Biden is coming to Pittsburgh
President Biden comes here to Pittsburgh today, bringing with him the latest "crisis" he promises to "shut down."
This time Biden won't be promising to eliminate deaths from COVID. He plans to do one better: to "eventually eliminate traffic deaths." He was going to "cure cancer" a while back, but no word on that lately.
And the Pittsburgh Post-Gazette's Ed Blazina has nicely laid the groundwork with a series of lead-up pieces that tells how the president plans to do it. Yesterday's, and one on Jan. 14, touts Transportation Pete's, new "five-step program ... to reduce an unexpected spike in traffic deaths during the pandemic ... called the National Roadway Safety Strategy." And the other, on Jan. 14, announced that "Pennsylvania ... will receive an additional $1.63 billion in federal funds over the next five years to help fix" bridges.
Blazina's prose wasn't as eloquent as the words he could have used if they weren't already taken:
Prepare the way of the Lord; Make His paths straight. Every valley shall be filled. And every mountain and hill brought low; The crooked places shall be made straight. And the rough ways smooth; And all flesh shall see the salvation of God. (Luke 3:4-6)
Expect Joe to parrot these same talking points, especially about how he's going to "eventually eliminate traffic deaths."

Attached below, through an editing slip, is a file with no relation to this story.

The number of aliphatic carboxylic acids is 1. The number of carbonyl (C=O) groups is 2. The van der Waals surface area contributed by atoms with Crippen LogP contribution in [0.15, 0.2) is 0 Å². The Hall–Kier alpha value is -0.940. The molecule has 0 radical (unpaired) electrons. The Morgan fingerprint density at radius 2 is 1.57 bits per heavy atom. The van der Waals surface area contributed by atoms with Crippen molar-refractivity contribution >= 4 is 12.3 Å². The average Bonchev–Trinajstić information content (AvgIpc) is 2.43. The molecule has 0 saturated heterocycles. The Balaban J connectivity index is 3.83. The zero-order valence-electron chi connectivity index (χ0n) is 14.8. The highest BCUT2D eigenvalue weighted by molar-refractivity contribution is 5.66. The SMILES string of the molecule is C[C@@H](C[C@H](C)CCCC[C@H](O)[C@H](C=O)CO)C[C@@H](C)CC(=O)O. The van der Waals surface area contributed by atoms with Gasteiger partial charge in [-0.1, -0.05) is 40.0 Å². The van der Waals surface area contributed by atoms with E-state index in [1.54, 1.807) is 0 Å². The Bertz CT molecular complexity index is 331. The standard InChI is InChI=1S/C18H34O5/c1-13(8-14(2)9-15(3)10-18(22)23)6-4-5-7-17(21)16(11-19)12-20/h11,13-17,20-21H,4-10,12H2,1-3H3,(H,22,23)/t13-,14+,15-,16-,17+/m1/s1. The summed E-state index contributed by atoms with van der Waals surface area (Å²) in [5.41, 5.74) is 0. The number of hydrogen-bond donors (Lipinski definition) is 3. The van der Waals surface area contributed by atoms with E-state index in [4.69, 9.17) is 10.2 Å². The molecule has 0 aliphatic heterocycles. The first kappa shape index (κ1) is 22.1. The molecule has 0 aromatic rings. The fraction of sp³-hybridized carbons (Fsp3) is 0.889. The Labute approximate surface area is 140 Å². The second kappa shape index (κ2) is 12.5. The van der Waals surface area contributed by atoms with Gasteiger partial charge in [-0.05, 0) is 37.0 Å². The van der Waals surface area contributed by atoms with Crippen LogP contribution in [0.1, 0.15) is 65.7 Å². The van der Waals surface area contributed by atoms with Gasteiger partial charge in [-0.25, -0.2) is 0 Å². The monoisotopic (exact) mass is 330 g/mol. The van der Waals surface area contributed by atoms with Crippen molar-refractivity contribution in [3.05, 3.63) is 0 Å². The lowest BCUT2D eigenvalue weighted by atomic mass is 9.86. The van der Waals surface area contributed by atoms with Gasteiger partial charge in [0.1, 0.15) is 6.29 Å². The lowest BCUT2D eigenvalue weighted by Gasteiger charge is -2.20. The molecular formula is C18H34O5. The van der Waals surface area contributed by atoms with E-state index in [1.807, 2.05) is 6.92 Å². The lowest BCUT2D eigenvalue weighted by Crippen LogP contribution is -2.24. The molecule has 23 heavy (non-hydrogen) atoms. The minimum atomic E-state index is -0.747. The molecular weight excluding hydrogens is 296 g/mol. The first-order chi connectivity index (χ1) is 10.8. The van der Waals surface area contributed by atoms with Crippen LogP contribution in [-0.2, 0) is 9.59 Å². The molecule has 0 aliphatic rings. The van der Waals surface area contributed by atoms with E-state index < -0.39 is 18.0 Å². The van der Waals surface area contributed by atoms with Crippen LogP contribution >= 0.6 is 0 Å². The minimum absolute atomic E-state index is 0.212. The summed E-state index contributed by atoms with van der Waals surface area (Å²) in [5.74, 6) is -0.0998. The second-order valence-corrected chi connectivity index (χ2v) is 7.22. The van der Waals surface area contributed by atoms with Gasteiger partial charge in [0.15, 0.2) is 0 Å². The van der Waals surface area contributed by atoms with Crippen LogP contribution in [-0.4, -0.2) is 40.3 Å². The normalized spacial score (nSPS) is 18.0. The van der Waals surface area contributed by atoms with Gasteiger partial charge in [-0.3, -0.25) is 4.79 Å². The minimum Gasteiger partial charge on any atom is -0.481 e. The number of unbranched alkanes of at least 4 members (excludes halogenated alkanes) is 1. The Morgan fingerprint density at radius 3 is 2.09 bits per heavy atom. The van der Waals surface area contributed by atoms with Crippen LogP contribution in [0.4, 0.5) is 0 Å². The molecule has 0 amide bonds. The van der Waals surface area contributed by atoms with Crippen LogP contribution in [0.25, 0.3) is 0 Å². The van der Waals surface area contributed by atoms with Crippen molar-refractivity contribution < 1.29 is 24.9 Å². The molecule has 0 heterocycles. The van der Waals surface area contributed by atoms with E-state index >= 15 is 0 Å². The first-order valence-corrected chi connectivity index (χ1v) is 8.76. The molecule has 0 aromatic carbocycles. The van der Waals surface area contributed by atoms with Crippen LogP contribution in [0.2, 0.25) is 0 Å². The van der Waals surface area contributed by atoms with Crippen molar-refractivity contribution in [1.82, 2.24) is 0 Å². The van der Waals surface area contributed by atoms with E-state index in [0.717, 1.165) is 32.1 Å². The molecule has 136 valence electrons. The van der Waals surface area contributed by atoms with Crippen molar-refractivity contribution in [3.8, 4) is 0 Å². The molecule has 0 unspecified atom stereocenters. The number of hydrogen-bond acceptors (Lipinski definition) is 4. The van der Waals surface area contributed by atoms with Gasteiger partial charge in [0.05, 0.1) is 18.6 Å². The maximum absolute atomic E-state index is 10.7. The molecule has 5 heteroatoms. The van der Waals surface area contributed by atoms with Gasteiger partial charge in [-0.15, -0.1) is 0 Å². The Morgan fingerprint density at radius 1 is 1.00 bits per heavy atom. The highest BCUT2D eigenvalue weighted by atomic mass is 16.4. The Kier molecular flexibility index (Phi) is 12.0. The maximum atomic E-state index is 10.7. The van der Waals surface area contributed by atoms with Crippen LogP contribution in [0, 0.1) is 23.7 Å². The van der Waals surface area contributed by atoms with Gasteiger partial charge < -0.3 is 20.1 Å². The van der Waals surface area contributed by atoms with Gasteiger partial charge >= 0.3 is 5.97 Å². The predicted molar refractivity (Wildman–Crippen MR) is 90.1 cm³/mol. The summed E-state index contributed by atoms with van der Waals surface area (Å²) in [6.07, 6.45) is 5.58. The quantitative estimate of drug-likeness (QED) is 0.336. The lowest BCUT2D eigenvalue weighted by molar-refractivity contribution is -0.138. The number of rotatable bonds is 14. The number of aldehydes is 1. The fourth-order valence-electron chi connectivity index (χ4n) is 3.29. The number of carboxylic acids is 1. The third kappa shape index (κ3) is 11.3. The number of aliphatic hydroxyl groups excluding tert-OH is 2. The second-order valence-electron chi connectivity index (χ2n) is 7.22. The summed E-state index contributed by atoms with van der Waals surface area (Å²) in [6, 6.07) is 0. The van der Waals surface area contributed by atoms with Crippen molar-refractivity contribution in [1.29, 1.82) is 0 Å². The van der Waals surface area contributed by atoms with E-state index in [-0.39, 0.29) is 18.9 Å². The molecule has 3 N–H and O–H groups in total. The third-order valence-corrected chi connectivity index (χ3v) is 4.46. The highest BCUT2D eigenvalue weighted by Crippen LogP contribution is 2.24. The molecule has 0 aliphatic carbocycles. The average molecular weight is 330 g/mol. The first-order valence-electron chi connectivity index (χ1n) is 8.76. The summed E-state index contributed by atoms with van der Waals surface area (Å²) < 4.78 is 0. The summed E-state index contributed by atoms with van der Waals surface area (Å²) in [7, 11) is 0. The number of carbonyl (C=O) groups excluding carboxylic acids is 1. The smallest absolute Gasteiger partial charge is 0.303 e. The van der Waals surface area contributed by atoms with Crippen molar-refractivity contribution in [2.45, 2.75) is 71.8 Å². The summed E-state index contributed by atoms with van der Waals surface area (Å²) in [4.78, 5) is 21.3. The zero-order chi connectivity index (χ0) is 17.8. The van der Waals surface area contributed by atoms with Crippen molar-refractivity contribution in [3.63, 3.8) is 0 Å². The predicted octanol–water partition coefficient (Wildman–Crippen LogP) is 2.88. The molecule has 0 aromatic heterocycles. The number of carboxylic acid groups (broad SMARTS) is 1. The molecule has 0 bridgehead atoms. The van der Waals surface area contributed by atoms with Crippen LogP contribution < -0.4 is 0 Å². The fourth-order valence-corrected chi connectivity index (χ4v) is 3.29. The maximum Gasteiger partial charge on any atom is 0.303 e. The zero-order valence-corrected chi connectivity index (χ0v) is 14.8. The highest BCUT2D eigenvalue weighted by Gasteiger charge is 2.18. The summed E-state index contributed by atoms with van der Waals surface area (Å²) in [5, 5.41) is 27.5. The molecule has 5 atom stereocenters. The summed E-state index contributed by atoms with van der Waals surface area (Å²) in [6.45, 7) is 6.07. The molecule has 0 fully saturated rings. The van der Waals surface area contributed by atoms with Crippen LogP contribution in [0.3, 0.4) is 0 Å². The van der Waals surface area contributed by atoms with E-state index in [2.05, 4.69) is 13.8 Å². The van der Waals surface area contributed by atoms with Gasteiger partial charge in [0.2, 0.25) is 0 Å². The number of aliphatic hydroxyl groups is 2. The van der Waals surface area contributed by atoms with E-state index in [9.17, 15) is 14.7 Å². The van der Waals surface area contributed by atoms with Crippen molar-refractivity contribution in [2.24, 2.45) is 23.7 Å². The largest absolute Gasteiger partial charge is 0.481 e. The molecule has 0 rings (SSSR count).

But, as they say, "they got the job done." You don't have to try too hard to excite the fancies of a heavily Democrat stronghold as Pittsburgh.
In a way, it's of little surprise, really, that Joe would choose to come to Pittsburgh, the "City of Bridges," to give a test run of his "Building Back Better." Actually, he should have come here much sooner.
After a year that can only be characterized as Biden's Big Blunders, learning to drive Pittsburgh's steep, hilly terrain and narrow, blind, hair-pin curves, with all its missing street signs and potholes, would be perfect practice for what would be Joe's ride thus far as president. After all, we do have a saying in Pittsburgh: "If you can drive here, you can drive anywhere." I suppose this even goes for Pennsylvania Avenue.
Despite being garage-kept during the campaign, a smooth midnight ride to the office, a full tank of Democrats in the House and Senate, and the Legacy Media's pressing his pedal to the metal, it's been nothing but one fender-bender after another, including one major fatal collision in Afghanistan, for President Corn Pop.
Americans might have taken the DNC's insistence that Joe remain garaged in his basement during the campaign as an advance severe weather forecast, with the treacherous roads to follow. Had the people been able to have taken him for an actual test ride, they would've quickly discovered they were getting behind the wheel of a lemon and quickly realized that this model would likely cause them trillions in repair costs, would always be in the shop.
But just in case Democrat Ed Gainey, Pittsburgh's newly elected, first African-American mayor, needed any more headaches, or if his constituents needed any more reminders, on the morning of his first time hosting a presidential visit, a bridge falling down in Pittsburgh's east end should be more than telling enough of what the 87 years since Pittsburgh's last Republican mayor has meant for the condition of the city's bridges.
The people of Pittsburgh know a little about bridges to nowhere, and they know enough to understand that Biden's plan is never going to get them where they need to go.
Image: Pixabay, Pixabay License.